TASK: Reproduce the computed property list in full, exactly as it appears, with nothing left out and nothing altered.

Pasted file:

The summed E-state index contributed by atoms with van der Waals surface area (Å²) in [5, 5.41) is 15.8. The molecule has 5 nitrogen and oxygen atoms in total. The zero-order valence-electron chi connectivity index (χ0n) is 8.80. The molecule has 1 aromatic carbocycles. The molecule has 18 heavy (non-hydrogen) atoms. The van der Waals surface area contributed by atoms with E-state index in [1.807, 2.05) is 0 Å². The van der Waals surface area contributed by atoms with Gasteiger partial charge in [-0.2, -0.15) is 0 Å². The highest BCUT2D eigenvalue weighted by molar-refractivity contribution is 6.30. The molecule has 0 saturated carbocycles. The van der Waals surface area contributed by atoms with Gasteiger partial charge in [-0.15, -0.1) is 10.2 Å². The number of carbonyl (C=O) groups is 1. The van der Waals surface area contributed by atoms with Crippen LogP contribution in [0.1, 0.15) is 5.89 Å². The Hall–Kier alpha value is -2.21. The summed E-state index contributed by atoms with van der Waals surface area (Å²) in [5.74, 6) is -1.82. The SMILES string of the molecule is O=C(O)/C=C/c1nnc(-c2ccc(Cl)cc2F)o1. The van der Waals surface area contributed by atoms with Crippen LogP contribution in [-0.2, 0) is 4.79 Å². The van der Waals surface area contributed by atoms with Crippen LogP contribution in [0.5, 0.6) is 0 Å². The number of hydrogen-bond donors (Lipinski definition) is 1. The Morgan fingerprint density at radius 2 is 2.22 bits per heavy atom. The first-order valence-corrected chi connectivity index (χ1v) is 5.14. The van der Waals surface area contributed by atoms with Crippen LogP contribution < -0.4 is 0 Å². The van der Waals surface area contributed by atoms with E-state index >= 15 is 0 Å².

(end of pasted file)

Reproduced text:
The summed E-state index contributed by atoms with van der Waals surface area (Å²) in [5, 5.41) is 15.8. The molecule has 5 nitrogen and oxygen atoms in total. The zero-order valence-electron chi connectivity index (χ0n) is 8.80. The molecule has 1 aromatic carbocycles. The molecule has 18 heavy (non-hydrogen) atoms. The van der Waals surface area contributed by atoms with E-state index in [1.807, 2.05) is 0 Å². The van der Waals surface area contributed by atoms with Gasteiger partial charge in [-0.2, -0.15) is 0 Å². The highest BCUT2D eigenvalue weighted by molar-refractivity contribution is 6.30. The molecule has 0 saturated carbocycles. The van der Waals surface area contributed by atoms with Gasteiger partial charge in [-0.15, -0.1) is 10.2 Å². The number of carbonyl (C=O) groups is 1. The van der Waals surface area contributed by atoms with Crippen LogP contribution in [0.1, 0.15) is 5.89 Å². The Hall–Kier alpha value is -2.21. The summed E-state index contributed by atoms with van der Waals surface area (Å²) in [5.74, 6) is -1.82. The SMILES string of the molecule is O=C(O)/C=C/c1nnc(-c2ccc(Cl)cc2F)o1. The van der Waals surface area contributed by atoms with Crippen LogP contribution in [-0.2, 0) is 4.79 Å². The van der Waals surface area contributed by atoms with Crippen LogP contribution in [0.5, 0.6) is 0 Å². The number of hydrogen-bond donors (Lipinski definition) is 1. The Morgan fingerprint density at radius 2 is 2.22 bits per heavy atom. The first-order valence-corrected chi connectivity index (χ1v) is 5.14. The van der Waals surface area contributed by atoms with Crippen LogP contribution < -0.4 is 0 Å². The van der Waals surface area contributed by atoms with E-state index >= 15 is 0 Å².